I'm still here! After posting every day for a month, I needed to take a break. It ended up being a longer break than I intended and it's been nearly a whole month since I last posted!
We've been busy with life: school, playgroup, dodging library fines, and I'm back at uni.
However, there's been something weighing on my mind that's been sitting there for a while. It has to do with people spouting well-meaning platitudes that unfortunately come across as being condescending, hurtful, ignorant or even just cruel.
A few weeks ago a friend posted something on facebook along the lines of 'all that really matters is that the people you love are happy and healthy. Everything else is just sprinkles on the sundae.' Now, aside from the fact that this little saying is quite revoltingly saccharine (not sure how anyone could honestly say that with sincerity), what is it really saying about people?
At first glance, this cutesy little clump of words tells us what to truly value in life. It could be interpreted as saying that all our superficial worries are meaningless, because health and happiness are what's truly important. Now, on that point, I can agree. Society is wrapped up in meaningless little squabbles and places value in all the wrong things. But look again at how this is worded. It is essentially saying that happiness and health are the most important things in life. Well, are they?
While I think most people would agree that striving to live a healthy life is important, the fact is that not everyone can achieve the gold standard of 'health' that this little saying seems to be talking about. It seems to ostracize those with chronic or incurable illnesses. What do they get? No sprinkles on the sundae and maybe not even a sundae to begin with?
If this friend had simply posted about how happy she is that her family is happy and healthy, I would agree. I am happy for everyone who manages to attain this, whether through hard work or dumb luck. But the wording of the platitude makes it about other people. And you know what, it's actually not ok to make blanket statements that refer to other people. About anything. Even if you are a dead celebrity (because it's not my friend's original quote).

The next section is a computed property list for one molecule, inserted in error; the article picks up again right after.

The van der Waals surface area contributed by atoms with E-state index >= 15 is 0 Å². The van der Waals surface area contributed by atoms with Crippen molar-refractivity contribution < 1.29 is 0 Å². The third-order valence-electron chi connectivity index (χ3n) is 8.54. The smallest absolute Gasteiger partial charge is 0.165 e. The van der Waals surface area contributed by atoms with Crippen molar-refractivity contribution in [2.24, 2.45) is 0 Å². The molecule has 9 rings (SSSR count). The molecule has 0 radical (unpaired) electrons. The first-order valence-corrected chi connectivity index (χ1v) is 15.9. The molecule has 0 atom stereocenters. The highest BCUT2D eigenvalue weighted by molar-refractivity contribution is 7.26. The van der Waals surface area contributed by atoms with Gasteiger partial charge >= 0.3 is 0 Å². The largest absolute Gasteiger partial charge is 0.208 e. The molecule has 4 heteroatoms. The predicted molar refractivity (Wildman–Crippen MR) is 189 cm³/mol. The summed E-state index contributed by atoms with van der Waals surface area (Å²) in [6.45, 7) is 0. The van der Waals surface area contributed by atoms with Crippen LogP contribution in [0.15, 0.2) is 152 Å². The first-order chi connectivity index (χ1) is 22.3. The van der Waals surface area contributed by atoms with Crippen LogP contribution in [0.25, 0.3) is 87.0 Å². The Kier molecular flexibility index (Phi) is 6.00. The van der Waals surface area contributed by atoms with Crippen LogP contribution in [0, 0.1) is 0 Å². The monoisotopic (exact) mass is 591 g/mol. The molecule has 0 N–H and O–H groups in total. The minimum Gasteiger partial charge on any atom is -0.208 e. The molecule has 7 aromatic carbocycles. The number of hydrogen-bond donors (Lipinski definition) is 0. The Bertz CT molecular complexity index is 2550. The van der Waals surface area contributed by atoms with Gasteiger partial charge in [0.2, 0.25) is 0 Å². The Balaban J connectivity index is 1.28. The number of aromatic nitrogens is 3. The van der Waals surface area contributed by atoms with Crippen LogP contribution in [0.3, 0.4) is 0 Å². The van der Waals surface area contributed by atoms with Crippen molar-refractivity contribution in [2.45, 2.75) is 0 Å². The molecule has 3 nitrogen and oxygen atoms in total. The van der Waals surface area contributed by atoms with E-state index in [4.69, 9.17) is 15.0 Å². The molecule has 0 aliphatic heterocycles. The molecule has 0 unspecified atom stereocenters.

I get that this was well-meaning, but at the same time, it really stung when I read it. I couldn't help but feel bitter about it. You have your health? Well aren't you just fabulous.
It's almost as bad as the throwaway line that gets spouted by millions of smug, unthinking pregnant women. "I don't mind if it's a boy or a girl, as long as it's healthy."
Sorry, what? As long as it's healthy? And what if it's not? You'll send it right back to the baby store? I heard the stork doesn't have a good return policy.
Obviously everyone wants their baby to be healthy. You don't have to say it, we already know. We also like to assume that people love their children whether they are born practically perfect in every way or with some additional challenges to face. This little saying, though, makes me wonder. Think about it: we'll love a boy or a girl, as long as it's healthy. What's the unspoken part that comes after that? And if it's not, well...
Luckily, there's a very simple solution. Think about the words coming out of your mouth. If you can't think of anything to say aside from parroting a tired, patronizing line, then maybe it's best to not say anything at all.
Try this one instead: "I don't mind having a boy or a girl. I hope our baby is happy."
Or this: "I hope our baby is healthy, but if not, we'll still consider ourselves lucky to have them."
We have to take care of each other in life. It's no use spouting little sayings about the important things in life if they are not said with kindness and empathy. After all, no one knows what the future holds.